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Accepting the mark of suffering

“Whoever wants to be my disciple must deny themselves and take up their cross and follow me.” (Matthew 16:24)

During WWII, the great Protestant German theologian Dietrich Bonhoeffer, while imprisoned by the Nazis, identified the primary mark of the authentic Church as suffering, or what he called “the mark of the cross.” In fact, the theme of suffering, Bonhoeffer concluded, receives more attention in the Bible than any other single ecclesiastical theme.

Bonhoeffer did not mean that suffering should be an end in itself or something to be sought after. Jesus did not say that he had come to bring more suffering to humanity or to make suffering a virtue. Suffering, rather, is the consequence of discipleship — what disciples can expect if they, like their Savior, side with the poor and needy against those who abuse and ignore them. Nor should the Church be surprised when that happens. Worldly powers that abuse and ignore the needy do not take kindly to those who call them out.

In other words, if the Church is to honor the Savior whom it wishes to follow, it must drink from the cup from which he drank and follow him to the Cross.

Perhaps no one understood this better than Martin Luther. The Church, he wrote, “Must endure all hardships and persecution, all kinds of temptation and evil from the devil, world and flesh; it must be inwardly sad, timid, terrified; outwardly poor, despised, sick, weak; thus it becomes like its head, Christ.”

Luther, as far as we know, was not a masochist; he did not seek out opportunities to increase his own suffering. But, like all great Christian scholars, he knew that the Church, to be authentic, must suffer with and for those considered disposable by an often cruel and unjust world.

The most tragic consequence of a church that refuses to accept the mark of suffering as part of its identity is its refusal to see the world as it is. Like the rich man in one of Jesus’ parables, dressed in purple and fine linen and living in luxury, the church can become blind to the misery and pain of the beggar outside its gate, unable to see the pain and suffering of the needy just beyond its sanctuary walls.

  • The pain of 25 percent of American children who go to bed hungry every night.
  • The pain of hundreds of thousands of Americans forced to endure the elements for lack of adequate shelter;
  • The pain of millions without adequate health care.

If it means anything, faithfulness to the Crucified One means identifying with crucified people — those crucified by poverty, economic inequality and lack of access to good health care and clean water and air.

The Christian profession of faith does not bind us to the mighty and powerful but the humble and meek; not to those who think they are righteous but to those who hunger and thirst for righteousness. Not to those who act as if they own the earth and can do with it whatever they please, but to the meek who shall inherit it.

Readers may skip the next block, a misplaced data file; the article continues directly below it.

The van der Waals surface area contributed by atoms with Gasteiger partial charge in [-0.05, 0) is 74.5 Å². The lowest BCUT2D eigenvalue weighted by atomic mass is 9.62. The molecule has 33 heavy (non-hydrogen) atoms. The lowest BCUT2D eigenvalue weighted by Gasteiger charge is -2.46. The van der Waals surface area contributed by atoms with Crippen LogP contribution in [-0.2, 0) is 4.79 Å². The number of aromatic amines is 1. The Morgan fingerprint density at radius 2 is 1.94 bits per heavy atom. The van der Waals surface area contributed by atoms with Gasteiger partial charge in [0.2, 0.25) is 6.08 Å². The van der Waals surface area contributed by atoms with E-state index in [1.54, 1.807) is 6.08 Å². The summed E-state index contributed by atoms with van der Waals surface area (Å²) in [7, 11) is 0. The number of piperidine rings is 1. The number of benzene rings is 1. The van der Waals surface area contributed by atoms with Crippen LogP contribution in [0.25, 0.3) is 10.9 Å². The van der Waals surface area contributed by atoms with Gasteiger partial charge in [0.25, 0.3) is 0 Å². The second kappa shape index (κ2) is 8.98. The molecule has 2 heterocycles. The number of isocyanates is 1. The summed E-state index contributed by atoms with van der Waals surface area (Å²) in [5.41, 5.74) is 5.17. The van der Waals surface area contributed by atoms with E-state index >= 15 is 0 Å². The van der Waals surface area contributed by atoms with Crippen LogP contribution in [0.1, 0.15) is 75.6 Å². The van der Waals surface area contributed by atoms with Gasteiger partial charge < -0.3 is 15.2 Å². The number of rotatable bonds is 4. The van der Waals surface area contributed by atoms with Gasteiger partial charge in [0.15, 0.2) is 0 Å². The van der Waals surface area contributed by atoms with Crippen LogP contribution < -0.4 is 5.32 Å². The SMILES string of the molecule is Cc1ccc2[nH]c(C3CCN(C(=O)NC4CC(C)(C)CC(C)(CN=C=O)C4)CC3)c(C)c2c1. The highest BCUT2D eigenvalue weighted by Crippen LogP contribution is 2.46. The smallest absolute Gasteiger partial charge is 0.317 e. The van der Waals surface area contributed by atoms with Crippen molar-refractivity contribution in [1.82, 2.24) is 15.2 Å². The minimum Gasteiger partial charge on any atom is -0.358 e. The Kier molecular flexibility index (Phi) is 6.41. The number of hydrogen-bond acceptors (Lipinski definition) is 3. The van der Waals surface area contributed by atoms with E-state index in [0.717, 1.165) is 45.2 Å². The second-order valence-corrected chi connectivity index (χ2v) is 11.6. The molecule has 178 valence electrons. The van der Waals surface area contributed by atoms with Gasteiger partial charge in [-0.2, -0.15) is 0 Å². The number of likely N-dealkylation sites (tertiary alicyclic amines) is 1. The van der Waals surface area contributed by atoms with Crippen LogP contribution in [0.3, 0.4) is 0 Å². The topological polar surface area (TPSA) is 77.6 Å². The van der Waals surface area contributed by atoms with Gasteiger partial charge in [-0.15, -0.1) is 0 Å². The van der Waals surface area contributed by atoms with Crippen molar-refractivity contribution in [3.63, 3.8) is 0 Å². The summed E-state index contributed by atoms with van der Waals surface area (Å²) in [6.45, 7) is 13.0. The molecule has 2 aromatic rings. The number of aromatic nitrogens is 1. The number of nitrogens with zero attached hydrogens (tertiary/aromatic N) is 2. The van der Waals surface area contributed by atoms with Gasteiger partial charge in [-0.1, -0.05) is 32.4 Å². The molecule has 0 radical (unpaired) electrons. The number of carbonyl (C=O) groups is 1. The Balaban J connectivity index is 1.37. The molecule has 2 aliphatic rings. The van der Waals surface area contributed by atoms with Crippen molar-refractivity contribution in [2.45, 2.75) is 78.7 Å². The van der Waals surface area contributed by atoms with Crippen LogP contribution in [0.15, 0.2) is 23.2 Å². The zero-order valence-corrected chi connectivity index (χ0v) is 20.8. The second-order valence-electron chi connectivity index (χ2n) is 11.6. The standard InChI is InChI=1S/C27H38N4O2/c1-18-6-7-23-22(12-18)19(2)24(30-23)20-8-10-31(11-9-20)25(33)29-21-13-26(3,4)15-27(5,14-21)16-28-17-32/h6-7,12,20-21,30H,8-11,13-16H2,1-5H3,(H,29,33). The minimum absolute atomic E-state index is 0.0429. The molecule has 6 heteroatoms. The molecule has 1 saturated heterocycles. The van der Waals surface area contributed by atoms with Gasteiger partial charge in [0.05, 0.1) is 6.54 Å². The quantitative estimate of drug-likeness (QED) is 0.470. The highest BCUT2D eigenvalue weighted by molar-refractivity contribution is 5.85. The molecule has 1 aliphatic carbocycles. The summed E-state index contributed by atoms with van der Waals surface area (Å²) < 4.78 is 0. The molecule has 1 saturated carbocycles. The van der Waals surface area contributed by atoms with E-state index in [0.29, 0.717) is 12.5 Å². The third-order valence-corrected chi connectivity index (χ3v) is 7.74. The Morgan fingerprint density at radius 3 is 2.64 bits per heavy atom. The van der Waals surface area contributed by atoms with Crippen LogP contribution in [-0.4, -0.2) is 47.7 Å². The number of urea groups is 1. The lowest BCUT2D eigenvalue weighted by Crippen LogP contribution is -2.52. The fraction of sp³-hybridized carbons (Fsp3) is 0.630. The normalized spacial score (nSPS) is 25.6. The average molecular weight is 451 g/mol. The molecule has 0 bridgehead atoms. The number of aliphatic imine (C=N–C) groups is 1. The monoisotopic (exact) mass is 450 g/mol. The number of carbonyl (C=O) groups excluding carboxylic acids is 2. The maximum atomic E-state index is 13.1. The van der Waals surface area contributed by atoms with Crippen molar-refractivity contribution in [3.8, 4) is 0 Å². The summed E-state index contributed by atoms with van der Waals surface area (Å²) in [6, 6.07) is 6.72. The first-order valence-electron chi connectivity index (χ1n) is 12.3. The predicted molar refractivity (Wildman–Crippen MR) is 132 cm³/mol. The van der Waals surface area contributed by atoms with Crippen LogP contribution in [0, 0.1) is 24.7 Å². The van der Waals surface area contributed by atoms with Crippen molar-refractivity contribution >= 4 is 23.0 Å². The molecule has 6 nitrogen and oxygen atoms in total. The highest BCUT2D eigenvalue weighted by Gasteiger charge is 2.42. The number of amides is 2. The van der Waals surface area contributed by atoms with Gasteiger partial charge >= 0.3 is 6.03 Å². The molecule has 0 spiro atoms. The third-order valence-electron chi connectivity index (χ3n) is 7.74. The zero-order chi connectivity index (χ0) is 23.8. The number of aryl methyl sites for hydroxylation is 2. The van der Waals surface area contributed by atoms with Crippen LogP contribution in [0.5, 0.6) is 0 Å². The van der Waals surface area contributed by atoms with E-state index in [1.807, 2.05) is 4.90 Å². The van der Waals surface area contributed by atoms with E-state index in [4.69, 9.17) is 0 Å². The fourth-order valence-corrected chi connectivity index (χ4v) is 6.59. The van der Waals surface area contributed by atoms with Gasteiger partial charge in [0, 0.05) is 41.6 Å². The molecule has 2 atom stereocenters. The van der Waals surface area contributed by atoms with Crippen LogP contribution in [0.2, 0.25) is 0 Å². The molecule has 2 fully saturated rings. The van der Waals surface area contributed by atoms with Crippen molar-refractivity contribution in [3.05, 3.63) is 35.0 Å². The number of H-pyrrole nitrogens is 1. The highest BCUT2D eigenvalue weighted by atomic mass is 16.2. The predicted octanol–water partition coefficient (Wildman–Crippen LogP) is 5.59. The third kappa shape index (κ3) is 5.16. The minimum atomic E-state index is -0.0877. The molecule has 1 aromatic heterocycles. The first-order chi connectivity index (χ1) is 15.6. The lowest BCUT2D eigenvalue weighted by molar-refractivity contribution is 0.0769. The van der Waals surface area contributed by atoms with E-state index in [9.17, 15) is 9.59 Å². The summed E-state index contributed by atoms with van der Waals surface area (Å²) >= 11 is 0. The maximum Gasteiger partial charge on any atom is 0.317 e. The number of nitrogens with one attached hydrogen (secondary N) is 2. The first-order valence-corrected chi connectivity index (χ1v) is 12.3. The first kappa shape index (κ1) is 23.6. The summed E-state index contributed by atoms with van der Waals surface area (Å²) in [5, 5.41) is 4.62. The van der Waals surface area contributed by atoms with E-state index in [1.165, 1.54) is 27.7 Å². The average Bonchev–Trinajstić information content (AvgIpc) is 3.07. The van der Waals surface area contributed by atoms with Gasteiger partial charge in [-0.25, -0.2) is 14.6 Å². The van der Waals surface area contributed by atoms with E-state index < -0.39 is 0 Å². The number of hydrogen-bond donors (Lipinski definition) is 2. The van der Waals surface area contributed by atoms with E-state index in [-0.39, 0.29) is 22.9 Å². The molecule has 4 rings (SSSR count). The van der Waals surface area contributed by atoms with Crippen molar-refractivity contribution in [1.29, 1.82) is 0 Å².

The Church need not rise up in indignation and defense when it is attacked by the world or its existence is threatened. As the Church of the Crucified One, it should expect that to happen. But when the powerless are victimized by the powerful, the faithful Church is called to resist with all its might.

It is in this sense, then, that the mission of the church may be said to be a fundamentally political one. Not in the sense of taking sides with a particular political party but in the broader understanding of the word — as it relates to those in government who decide whether the burden borne by the poor and needy is to be increased or reduced.

There is also confusion in many American churches about the temporal focus of the Way of the Cross. Contrary to the beliefs of many, the Way of the Cross does not first or primarily lead to heavenly rest but to the reign of God here on earth. The Church is not to suffer so that its members might someday get to heaven but so that those outside its walls might be fed, housed and visited while here on earth.

The great 20th-century American theologian Reinhold Niebuhr called God’s reign the Kingdom of Truth. By which he meant the world as it should be and would be under God’s reign, where the lies and deceptions of the world would be seen for what they are and where the hungry and homeless would become visible.

“The Kingdom of Truth” he wrote, “is not the kingdom of some other world. It is the picture of what this world ought to be.”

The Church, then, is that singular institution called to work with its Lord in making the Kingdom of Truth a reality by taking up its cross and losing its life, if necessary, for the sake of the less fortunate. To be with the suffering so that the sufferer is not alone — and to work against oppression and injustice so that the meek may be given a chance to inherit the earth.

Polk Culpepper is a retired Episcopal priest, former lawyer and a Washington resident.